Whatever it takes, I encourage you to work towards independence.  Then the day will come when you’re with your husband truly from choice, and nothing else.  In that day, you can truly make a choice with the practical feet in place to walk it.  My husband consistently sabotaged my efforts over the years, until I reached the point that I’d choose to live on someone’s couch than to be stopped again.  He knows now that I’ll push the red nuclear button and just blow it all up in our relationship before I’ll tolerate the kind of sabotage that I experienced in the past.

You have more strength than you know, and if you have a baby, you’re much younger than you know.  Believe me on that one, and cherish and use it while you have it.  I didn’t see my crash coming years ago, and so I now let the ingloriousness of my life hang out here because I hope that you (and others) can avoid it altogether.  It’s humiliating, but in the best way.  The truth will set us free.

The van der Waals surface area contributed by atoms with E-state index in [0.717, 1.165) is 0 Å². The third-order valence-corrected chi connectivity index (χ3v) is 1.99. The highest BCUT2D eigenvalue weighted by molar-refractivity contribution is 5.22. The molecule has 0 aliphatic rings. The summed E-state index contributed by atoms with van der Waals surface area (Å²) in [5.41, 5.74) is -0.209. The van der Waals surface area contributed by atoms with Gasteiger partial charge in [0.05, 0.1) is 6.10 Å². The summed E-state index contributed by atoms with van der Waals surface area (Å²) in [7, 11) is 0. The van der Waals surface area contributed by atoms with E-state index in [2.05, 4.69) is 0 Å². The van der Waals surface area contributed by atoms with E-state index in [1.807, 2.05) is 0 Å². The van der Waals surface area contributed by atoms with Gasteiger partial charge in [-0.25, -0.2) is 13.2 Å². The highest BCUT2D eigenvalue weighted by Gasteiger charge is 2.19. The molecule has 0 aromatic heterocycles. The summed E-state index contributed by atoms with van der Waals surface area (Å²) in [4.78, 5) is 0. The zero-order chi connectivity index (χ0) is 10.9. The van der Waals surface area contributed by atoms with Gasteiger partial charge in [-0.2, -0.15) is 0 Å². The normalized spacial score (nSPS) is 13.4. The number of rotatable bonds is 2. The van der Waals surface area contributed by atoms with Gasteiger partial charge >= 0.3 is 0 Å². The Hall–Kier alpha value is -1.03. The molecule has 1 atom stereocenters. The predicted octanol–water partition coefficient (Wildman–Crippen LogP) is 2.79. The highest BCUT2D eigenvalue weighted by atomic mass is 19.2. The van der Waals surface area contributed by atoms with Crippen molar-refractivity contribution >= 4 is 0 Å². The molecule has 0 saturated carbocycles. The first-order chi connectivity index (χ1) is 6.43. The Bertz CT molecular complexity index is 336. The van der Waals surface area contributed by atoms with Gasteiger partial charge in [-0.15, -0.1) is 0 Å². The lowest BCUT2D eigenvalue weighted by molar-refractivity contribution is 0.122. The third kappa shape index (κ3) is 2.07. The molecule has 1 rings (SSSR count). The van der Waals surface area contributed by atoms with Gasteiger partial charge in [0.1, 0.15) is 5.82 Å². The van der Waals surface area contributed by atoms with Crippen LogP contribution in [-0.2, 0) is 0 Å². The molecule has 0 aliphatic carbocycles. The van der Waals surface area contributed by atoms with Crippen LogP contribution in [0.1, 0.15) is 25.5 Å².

What you’re living with is unnatural.  What you’re required to do is unnatural, and it will feel unnatural to change course in the beginning.  Keep praying, keep faith, and keep holding to a new course and direction.

With much hope for you,

This entry was posted in abusive husband, abusive marriage, Christian family, Christian marriage, covert abuse, divorce, emotional abuse, faith, healthy life, passive aggressive, passive aggressive abuse, passive aggressive husband and tagged , , , , , , , . Bookmark the permalink.

2 Responses to An unnatural thing

  1. DaMama7 says: